01/06/2020 Beacon Blog 0 Comment

How to Build a Customer-focused Organisation

In an attempt to woo prospective customers, many organisations resort to fancy big-ticket marketing campaigns that seem to offer value one simply can’t refuse. It is not uncommon for prospects to receive the royal “red-carpet”, usually complemented with an elaborate sales pitch of benefits the customer will receive on signing the dotted line.

Once the paperwork is administered, that’s when all “good things come to an end”, as the saying goes. The prospective customer is now known as customer 1234567Z, becoming a mere statistic in the organisation’s vast customer database. Customer 1234567Z threads along his busy daily routine until one fine day when he experiences some dissatisfaction with the product or service that he has paid for. Immediately he rings the organisation for help and clarification only to receive the standard “I’m sorry sir, our company policy does not allow …” or “your payment does not include …” response.

Imagine how one feels as he walks aimlessly in a pitch-dark room and keeps knocking his head against the wall. Due to poor visibility, he does not know if he will ever find his way out of the room. Anxiety, frustration, and disappointment are just some of the emotions a customer goes through when they are uninformed of an organisation’s policy, procedures, rules and regulations. Worse still, if these emotions have resulted from systems or people that are not customer oriented.

Weaving service successfully into daily operations does not occur overnight. For an organisation to reach the “million dollar roundtable” in service, it needs to establish a customer-focused culture that permeates the entire organisation where every employee lives and breathes service in everything they do. A useful acronym that paves the way for an organisation that endeavors in building a service culture is M-I-N-D-S-E-T.


Identify the value proposition that you wish to offer to your customers, then, weave it as part of the organisation’s service strategy. For example, the value proposition that amazon.com puts forward to her customers is the hassle-free ordering process (you order the book and we’ll do the rest). The key is to be unique and exclusive enough to make the customer notice.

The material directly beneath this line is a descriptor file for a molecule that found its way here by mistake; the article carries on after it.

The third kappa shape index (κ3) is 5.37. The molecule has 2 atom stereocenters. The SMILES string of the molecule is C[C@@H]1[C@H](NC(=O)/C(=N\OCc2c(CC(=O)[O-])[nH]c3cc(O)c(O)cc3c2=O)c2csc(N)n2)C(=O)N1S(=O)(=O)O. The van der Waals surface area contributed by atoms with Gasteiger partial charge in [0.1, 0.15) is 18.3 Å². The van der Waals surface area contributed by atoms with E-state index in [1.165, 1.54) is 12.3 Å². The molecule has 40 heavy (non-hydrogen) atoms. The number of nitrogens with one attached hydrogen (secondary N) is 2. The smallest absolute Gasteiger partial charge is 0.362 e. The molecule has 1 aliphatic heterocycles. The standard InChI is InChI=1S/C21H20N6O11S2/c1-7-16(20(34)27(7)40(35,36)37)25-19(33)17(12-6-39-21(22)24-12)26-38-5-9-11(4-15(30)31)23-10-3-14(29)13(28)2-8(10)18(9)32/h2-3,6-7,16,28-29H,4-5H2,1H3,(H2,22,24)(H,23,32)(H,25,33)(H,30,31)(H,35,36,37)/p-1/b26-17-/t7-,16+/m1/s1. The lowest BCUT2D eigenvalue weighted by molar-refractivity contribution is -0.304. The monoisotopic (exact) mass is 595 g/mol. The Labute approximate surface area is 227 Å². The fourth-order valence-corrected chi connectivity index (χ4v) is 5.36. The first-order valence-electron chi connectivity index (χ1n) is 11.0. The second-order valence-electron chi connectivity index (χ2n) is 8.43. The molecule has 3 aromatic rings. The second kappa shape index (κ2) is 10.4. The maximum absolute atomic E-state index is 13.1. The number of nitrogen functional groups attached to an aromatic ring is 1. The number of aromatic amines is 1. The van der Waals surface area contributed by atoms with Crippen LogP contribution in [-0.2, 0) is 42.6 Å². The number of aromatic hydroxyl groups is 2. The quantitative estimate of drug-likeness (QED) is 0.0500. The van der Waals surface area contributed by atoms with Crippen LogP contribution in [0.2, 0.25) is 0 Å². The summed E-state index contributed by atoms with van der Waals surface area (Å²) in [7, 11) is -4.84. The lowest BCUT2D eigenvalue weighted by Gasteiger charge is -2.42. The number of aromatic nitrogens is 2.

Everyone knows that providing good service to the customer is important. But, how many of your staff truly believe that they have to do what it takes to provide excellent, unbelievable, legendary, fabled service to each valuable customer that walks through the door?

Internalizing the service message means that each and every key staff embraces service as a way of life. One strategy would be to align key employee processes to service quality. For example, the moment an employee joins the organisation, a customer-focused mindset should be instilled by emphasising service concepts during the induction, orientation, on-the-job coaching as well as through built-in rewards and recognition systems.


Look at your processes from the customers’ perspective i.e walk the path of your customer. Identify any “irritating” processes that disgruntled car owners are required to park their vehicle and wait patiently while the attendant attempts hurriedly to pump fuel. The owner then must proceed to the cashier to make payment. Mobil’s card minimises hassle. Make it a point, to understand why they are unhappy and modify these processes to meet and exceed their expectations.

The new Mobil Fuel Card is an excellent example. Traditionally, by simply installing a device to the rear of the vehicle, the driver parks the vehicle, fills up petrol and drives off. He is billed at a later stage for the fill-up: No queues, no hassle, no unnecessary waits at the counter, not to mention improved efficiency at the petrol kiosk.


Although it isn’t guaranteed that a delighted customer will continue to patronise the organisation indefinitely, the likelihood that a delighted customer continues to support the organisation is indeed high. Seize every opportunity as a golden opportunity to display how much you care for your customer, and they will reciprocate by more ways than the organisation will ever know.


Organisations that continue to remain at the forefront of service excellence look at change as an opportunity to “wow” customers. Identify redundancies and challenge the current way of performing present tasks. Winners in the service quality arena constantly strive to overcome new frontiers by constantly reviewing and revamping their service delivery function.


Ensure that your staff is empowered to make decisions. There is nothing more frustrating to a customer than when he is told that he cannot have assisted him because the boss is unavailable, and the employee does not have the authority to make such decisions. Rising customer expectations coupled with the need to get things done by “yesterday” makes it important for management to consider greater empowerment for their staff.


Customer service training should begin with the top rung of the organisation, then cascaded down to the rest of the employees. Senior management must not only develop an appreciation for service at strategic and operational levels, but also fully support all efforts made in developing a service culture. There is no greater encouragement for an employee than to see the big bosses practicing what they preach.

Just as Rome wasn’t built in a day, developing a service culture requires commitment, patience and a most importantly a service M-I-N-D-S-E-T.